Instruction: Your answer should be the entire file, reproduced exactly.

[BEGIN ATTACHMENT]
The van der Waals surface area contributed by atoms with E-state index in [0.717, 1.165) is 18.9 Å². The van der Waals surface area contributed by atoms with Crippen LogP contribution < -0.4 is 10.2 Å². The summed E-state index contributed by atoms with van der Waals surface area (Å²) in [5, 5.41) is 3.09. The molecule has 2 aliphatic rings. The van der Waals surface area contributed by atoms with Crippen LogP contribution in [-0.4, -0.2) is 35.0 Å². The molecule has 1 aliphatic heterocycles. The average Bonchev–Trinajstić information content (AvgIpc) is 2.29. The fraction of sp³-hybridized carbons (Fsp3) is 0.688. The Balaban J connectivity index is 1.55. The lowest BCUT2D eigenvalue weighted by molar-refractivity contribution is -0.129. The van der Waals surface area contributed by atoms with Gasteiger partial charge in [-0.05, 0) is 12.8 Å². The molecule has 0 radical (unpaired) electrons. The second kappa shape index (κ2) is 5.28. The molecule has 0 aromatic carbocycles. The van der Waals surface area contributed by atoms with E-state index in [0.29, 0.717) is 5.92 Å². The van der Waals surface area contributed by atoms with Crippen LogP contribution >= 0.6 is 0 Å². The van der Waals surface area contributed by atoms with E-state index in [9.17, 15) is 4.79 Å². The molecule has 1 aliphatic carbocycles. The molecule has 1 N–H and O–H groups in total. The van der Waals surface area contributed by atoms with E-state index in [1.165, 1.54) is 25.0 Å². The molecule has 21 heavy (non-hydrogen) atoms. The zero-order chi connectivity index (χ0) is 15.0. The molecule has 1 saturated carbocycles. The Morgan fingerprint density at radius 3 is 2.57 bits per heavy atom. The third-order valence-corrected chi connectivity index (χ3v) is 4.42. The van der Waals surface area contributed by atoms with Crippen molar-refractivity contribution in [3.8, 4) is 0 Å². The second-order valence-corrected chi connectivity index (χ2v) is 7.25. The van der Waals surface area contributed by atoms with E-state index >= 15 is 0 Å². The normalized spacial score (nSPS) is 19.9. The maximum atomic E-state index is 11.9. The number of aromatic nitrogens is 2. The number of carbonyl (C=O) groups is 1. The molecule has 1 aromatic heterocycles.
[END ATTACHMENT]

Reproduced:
The van der Waals surface area contributed by atoms with E-state index in [0.717, 1.165) is 18.9 Å². The van der Waals surface area contributed by atoms with Crippen LogP contribution < -0.4 is 10.2 Å². The summed E-state index contributed by atoms with van der Waals surface area (Å²) in [5, 5.41) is 3.09. The molecule has 2 aliphatic rings. The van der Waals surface area contributed by atoms with Crippen LogP contribution in [-0.4, -0.2) is 35.0 Å². The molecule has 1 aliphatic heterocycles. The average Bonchev–Trinajstić information content (AvgIpc) is 2.29. The fraction of sp³-hybridized carbons (Fsp3) is 0.688. The Balaban J connectivity index is 1.55. The lowest BCUT2D eigenvalue weighted by molar-refractivity contribution is -0.129. The van der Waals surface area contributed by atoms with Gasteiger partial charge in [-0.05, 0) is 12.8 Å². The molecule has 0 radical (unpaired) electrons. The second kappa shape index (κ2) is 5.28. The molecule has 0 aromatic carbocycles. The van der Waals surface area contributed by atoms with E-state index in [0.29, 0.717) is 5.92 Å². The van der Waals surface area contributed by atoms with Crippen LogP contribution >= 0.6 is 0 Å². The van der Waals surface area contributed by atoms with E-state index in [9.17, 15) is 4.79 Å². The molecule has 1 aliphatic carbocycles. The molecule has 1 N–H and O–H groups in total. The van der Waals surface area contributed by atoms with E-state index in [1.165, 1.54) is 25.0 Å². The molecule has 21 heavy (non-hydrogen) atoms. The zero-order chi connectivity index (χ0) is 15.0. The molecule has 1 saturated carbocycles. The Morgan fingerprint density at radius 3 is 2.57 bits per heavy atom. The third-order valence-corrected chi connectivity index (χ3v) is 4.42. The van der Waals surface area contributed by atoms with Crippen molar-refractivity contribution in [3.8, 4) is 0 Å². The second-order valence-corrected chi connectivity index (χ2v) is 7.25. The van der Waals surface area contributed by atoms with E-state index >= 15 is 0 Å². The normalized spacial score (nSPS) is 19.9. The maximum atomic E-state index is 11.9. The number of aromatic nitrogens is 2. The number of carbonyl (C=O) groups is 1. The molecule has 1 aromatic heterocycles.